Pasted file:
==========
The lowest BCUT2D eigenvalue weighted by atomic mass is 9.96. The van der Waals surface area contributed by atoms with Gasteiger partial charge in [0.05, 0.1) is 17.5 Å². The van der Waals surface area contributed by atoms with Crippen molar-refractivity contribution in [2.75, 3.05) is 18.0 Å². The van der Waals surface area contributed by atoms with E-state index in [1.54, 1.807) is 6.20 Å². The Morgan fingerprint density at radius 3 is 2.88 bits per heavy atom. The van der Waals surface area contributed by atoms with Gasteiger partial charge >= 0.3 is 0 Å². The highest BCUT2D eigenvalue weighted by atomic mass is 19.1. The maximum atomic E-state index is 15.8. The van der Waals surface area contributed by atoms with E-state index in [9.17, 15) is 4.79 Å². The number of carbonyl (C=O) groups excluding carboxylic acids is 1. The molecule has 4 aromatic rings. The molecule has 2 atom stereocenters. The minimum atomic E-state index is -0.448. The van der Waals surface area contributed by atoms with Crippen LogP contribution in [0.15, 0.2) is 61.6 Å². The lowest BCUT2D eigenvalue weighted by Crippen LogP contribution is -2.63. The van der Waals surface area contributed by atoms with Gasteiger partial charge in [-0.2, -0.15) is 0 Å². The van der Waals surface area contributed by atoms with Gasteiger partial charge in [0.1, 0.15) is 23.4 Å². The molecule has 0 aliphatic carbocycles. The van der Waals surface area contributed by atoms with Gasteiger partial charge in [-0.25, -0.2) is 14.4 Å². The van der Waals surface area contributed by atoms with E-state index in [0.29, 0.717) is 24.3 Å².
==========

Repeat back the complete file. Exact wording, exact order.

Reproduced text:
The lowest BCUT2D eigenvalue weighted by atomic mass is 9.96. The van der Waals surface area contributed by atoms with Gasteiger partial charge in [0.05, 0.1) is 17.5 Å². The van der Waals surface area contributed by atoms with Crippen molar-refractivity contribution in [2.75, 3.05) is 18.0 Å². The van der Waals surface area contributed by atoms with E-state index in [1.54, 1.807) is 6.20 Å². The Morgan fingerprint density at radius 3 is 2.88 bits per heavy atom. The van der Waals surface area contributed by atoms with Gasteiger partial charge >= 0.3 is 0 Å². The highest BCUT2D eigenvalue weighted by atomic mass is 19.1. The maximum atomic E-state index is 15.8. The van der Waals surface area contributed by atoms with E-state index in [9.17, 15) is 4.79 Å². The number of carbonyl (C=O) groups excluding carboxylic acids is 1. The molecule has 4 aromatic rings. The molecule has 2 atom stereocenters. The minimum atomic E-state index is -0.448. The van der Waals surface area contributed by atoms with Crippen LogP contribution in [0.15, 0.2) is 61.6 Å². The lowest BCUT2D eigenvalue weighted by Crippen LogP contribution is -2.63. The van der Waals surface area contributed by atoms with Gasteiger partial charge in [-0.2, -0.15) is 0 Å². The van der Waals surface area contributed by atoms with Gasteiger partial charge in [0.1, 0.15) is 23.4 Å². The molecule has 0 aliphatic carbocycles. The van der Waals surface area contributed by atoms with Gasteiger partial charge in [-0.25, -0.2) is 14.4 Å². The van der Waals surface area contributed by atoms with E-state index in [0.29, 0.717) is 24.3 Å².